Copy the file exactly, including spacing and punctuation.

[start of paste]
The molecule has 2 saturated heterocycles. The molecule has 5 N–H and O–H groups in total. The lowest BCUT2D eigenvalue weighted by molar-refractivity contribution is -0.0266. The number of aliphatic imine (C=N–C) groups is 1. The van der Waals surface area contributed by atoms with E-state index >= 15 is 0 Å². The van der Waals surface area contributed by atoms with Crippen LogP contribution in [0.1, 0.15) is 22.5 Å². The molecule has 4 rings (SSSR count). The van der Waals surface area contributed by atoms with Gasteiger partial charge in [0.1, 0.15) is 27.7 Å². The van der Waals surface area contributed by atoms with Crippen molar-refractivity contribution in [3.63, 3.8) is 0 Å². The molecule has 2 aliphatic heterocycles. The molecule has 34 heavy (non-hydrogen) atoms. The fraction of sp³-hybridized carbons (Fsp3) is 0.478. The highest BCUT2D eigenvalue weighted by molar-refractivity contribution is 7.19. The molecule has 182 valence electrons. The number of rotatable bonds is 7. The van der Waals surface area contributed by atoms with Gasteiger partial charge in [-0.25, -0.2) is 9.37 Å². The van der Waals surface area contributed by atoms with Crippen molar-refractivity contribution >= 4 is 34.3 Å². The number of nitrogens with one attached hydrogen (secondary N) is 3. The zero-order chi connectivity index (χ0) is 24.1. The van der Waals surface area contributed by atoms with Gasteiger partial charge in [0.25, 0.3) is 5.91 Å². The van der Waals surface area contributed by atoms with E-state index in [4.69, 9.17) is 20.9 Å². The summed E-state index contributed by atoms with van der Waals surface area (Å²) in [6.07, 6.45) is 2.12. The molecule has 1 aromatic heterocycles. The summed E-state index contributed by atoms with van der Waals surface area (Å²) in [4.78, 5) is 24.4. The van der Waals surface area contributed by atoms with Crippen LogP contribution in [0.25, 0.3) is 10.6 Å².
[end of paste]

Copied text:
The molecule has 2 saturated heterocycles. The molecule has 5 N–H and O–H groups in total. The lowest BCUT2D eigenvalue weighted by molar-refractivity contribution is -0.0266. The number of aliphatic imine (C=N–C) groups is 1. The van der Waals surface area contributed by atoms with E-state index >= 15 is 0 Å². The van der Waals surface area contributed by atoms with Crippen LogP contribution in [0.1, 0.15) is 22.5 Å². The molecule has 4 rings (SSSR count). The van der Waals surface area contributed by atoms with Gasteiger partial charge in [0.1, 0.15) is 27.7 Å². The van der Waals surface area contributed by atoms with Crippen molar-refractivity contribution in [3.63, 3.8) is 0 Å². The molecule has 2 aliphatic heterocycles. The molecule has 34 heavy (non-hydrogen) atoms. The fraction of sp³-hybridized carbons (Fsp3) is 0.478. The highest BCUT2D eigenvalue weighted by molar-refractivity contribution is 7.19. The molecule has 182 valence electrons. The number of rotatable bonds is 7. The van der Waals surface area contributed by atoms with Gasteiger partial charge in [-0.25, -0.2) is 9.37 Å². The van der Waals surface area contributed by atoms with Crippen molar-refractivity contribution >= 4 is 34.3 Å². The number of nitrogens with one attached hydrogen (secondary N) is 3. The zero-order chi connectivity index (χ0) is 24.1. The van der Waals surface area contributed by atoms with Gasteiger partial charge in [0.25, 0.3) is 5.91 Å². The van der Waals surface area contributed by atoms with E-state index in [4.69, 9.17) is 20.9 Å². The summed E-state index contributed by atoms with van der Waals surface area (Å²) in [6.07, 6.45) is 2.12. The molecule has 1 aromatic heterocycles. The summed E-state index contributed by atoms with van der Waals surface area (Å²) in [4.78, 5) is 24.4. The van der Waals surface area contributed by atoms with Crippen LogP contribution in [0.25, 0.3) is 10.6 Å².